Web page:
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American Immigration Council schedules April 10 briefing on deportation misconceptions
The New York Times and the Transactional Records Access Clearinghouse (TRAC) at Syracuse University each independently confirmed this week that the largest increases in deportations under President Obama have involved unauthorized immigrants with traffic violations and other minor violations, including convictions related to entering or reentering the country without authorization.
Both of these reports contradict the administration’s claims that the immigration agencies are targeting violent, foreign-born criminals. In reality, according to the Times analysis, “two-thirds of the nearly two million deportation cases involve people who had committed minor infractions, including traffic violations, or had no criminal record at all.” In contrast, only “twenty percent—or about 394,000—of the cases involved people convicted of serious crimes, including drug-related offenses, the records show.”
To better understand the numbers and the policies that have gotten us to this point, the American Immigration Council has assembled a panel of experts in immigration law and policy for a telephonic briefing including:
- Walter Ewing, Ph.D., Senior Researcher, Immigration Policy Center at the American Immigration Council
- Josiah McC. Heyman, Ph.D., Professor of Anthropology and Endowed Professor of Border Trade Issues, University of Texas, El Paso
- Beth Werlin, Esq., Deputy Director, Legal Action Center at the American Immigration Council
- Mary Giovagnoli, Esq., Director, Immigration Policy Center at the American Immigration Council (Moderator)
When: Thursday, April 10, 2014 at 2:00 p.m. EST
RSVP: For dial-in directions, contact Wendy Feliz at [email protected]
Excerpt from New York Times Coverage:
With the Obama administration deporting illegal immigrants at a record pace, the president has said the government is going after “criminals, gang bangers, people who are hurting the community, not after students, not after folks who are here just because they’re trying to figure out how to feed their families.”
But a New York Times analysis of internal government records shows that since President Obama took office, two-thirds of the nearly two million deportation cases involve people who had committed minor infractions, including traffic violations, or had no criminal record at all. Twenty percent -- or about 394,000 -- of the cases involved people convicted of serious crimes, including drug-related offenses, the records show.
Excerpt from Transactional Records Access Clearinghouse:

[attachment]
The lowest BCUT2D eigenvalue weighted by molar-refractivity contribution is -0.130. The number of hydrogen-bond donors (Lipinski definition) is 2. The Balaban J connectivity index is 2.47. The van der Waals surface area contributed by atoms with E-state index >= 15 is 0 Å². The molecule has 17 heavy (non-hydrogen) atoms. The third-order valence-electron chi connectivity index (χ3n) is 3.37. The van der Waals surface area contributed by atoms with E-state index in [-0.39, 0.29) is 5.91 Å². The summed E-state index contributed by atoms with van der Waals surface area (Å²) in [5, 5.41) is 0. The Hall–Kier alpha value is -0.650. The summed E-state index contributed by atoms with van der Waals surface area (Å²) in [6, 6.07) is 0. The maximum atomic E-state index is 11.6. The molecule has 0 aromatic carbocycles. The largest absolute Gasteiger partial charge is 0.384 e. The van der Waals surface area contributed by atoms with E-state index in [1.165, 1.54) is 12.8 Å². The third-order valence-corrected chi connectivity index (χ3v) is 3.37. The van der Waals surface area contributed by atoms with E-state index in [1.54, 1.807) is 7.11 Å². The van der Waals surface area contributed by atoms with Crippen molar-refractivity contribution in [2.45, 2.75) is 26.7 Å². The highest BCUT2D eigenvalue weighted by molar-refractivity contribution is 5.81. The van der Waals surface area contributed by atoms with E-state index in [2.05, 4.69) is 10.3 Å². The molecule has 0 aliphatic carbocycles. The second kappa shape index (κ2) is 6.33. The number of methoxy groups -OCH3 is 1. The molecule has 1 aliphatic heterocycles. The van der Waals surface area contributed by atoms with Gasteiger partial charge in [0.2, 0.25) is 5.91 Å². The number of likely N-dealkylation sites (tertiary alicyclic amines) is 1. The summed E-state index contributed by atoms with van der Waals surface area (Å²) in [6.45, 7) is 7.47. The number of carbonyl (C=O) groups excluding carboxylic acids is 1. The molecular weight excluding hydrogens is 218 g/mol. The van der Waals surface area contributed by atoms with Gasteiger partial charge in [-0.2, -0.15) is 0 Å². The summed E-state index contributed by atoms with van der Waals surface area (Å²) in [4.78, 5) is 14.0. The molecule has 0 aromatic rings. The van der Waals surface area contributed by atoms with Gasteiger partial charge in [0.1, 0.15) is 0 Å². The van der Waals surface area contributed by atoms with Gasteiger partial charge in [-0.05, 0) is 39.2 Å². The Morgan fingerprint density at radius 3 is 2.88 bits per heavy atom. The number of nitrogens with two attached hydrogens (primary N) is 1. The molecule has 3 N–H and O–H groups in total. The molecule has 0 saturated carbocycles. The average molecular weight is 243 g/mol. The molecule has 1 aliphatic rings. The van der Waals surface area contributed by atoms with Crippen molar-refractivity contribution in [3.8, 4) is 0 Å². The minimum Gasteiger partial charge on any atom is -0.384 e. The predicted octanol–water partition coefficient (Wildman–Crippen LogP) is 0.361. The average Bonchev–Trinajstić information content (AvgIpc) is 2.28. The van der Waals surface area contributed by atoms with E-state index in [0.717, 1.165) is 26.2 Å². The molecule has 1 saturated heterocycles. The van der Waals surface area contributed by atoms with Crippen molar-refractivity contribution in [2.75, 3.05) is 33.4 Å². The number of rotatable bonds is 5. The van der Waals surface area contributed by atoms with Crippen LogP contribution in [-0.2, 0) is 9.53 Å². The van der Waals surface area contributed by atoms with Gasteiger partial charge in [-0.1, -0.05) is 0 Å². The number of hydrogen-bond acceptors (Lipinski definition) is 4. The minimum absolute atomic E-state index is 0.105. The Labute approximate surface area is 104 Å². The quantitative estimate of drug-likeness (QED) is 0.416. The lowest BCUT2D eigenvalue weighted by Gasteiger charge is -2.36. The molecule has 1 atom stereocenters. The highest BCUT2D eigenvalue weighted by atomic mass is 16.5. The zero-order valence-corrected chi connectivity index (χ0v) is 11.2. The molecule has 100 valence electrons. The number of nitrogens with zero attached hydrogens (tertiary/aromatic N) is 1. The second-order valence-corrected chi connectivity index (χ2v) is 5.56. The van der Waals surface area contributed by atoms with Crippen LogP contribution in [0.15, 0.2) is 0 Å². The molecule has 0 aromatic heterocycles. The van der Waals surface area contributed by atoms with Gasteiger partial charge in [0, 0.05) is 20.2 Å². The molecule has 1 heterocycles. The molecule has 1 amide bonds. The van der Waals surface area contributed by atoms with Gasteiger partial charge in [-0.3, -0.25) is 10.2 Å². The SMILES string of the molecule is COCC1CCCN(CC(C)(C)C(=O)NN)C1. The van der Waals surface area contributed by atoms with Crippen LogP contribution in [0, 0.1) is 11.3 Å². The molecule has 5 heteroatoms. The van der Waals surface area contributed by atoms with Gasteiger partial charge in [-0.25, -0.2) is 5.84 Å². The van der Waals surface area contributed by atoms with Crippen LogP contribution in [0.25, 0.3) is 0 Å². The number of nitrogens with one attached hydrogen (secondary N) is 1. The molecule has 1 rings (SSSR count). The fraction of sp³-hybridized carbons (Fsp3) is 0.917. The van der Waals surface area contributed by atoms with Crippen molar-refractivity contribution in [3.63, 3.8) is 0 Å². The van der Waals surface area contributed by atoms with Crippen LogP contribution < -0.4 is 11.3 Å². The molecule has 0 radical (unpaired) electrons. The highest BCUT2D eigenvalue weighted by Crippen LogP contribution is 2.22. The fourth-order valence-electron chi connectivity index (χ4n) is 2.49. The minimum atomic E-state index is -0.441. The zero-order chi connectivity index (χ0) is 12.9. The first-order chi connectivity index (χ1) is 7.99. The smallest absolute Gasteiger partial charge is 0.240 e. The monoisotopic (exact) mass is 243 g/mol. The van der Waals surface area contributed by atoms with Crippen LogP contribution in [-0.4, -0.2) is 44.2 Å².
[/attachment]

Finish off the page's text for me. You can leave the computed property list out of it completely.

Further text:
TRAC's analysis of ICE's case-by-case records on deportation shows that in FY 2013 only 12 percent of all deportees had been found to have committed a serious or "Level 1" offense based on the agency's own definitions. These agency definitions were established to identify individuals who pose a serious threat to public safety or national security so that as a first priority it could focus its limited resources on their location and removal. But in stark contrast to these policies, the most serious charge for fully half of the total was an immigration or traffic violation.
More particularly, for almost one quarter (22.7 percent) of those with any conviction at all in FY 2013, the most serious offense was illegal entry (8 USC 1325). This is classified as a petty misdemeanor under the federal criminal code.
The American Immigration Council is located in Washington, DC. The Immigration Policy Center, its research and policy arm, has a mission statement that reads as follows:
IPC's mission is to shape a rational conversation on immigration and immigrant integration. Through its research and analysis, IPC provides policymakers, the media, and the general public with accurate information about the role of immigrants and immigration policy in U.S. society. IPC reports and materials are widely disseminated and relied upon by press and policy makers. IPC staff regularly serves as experts to leaders on Capitol Hill, opinion-makers and the media. IPC, formed in 2003 is a non-partisan organization that neither supports nor opposes any political party or candidate for office.
The IPC researches important issues related to immigration (such as the impact of immigration on the economy, jobs and crime). Our work is geared toward providing a solid, fact-based foundation for the immigration debate.
The IPC's work helps to bridge the gap between advocates and academics, policy experts and politicians. Through forums, briefings and special publications, we bring diverse groups together to help shape the immigration debate.
All too often, the debate about immigration is dominated by fear and misinformation. IPC works to make sure that fact is separated from fiction. To do this, we monitor and rapidly respond to statements made by anti-immigration groups, providing lawmakers, the media and the general public with accurate, up-to-date information.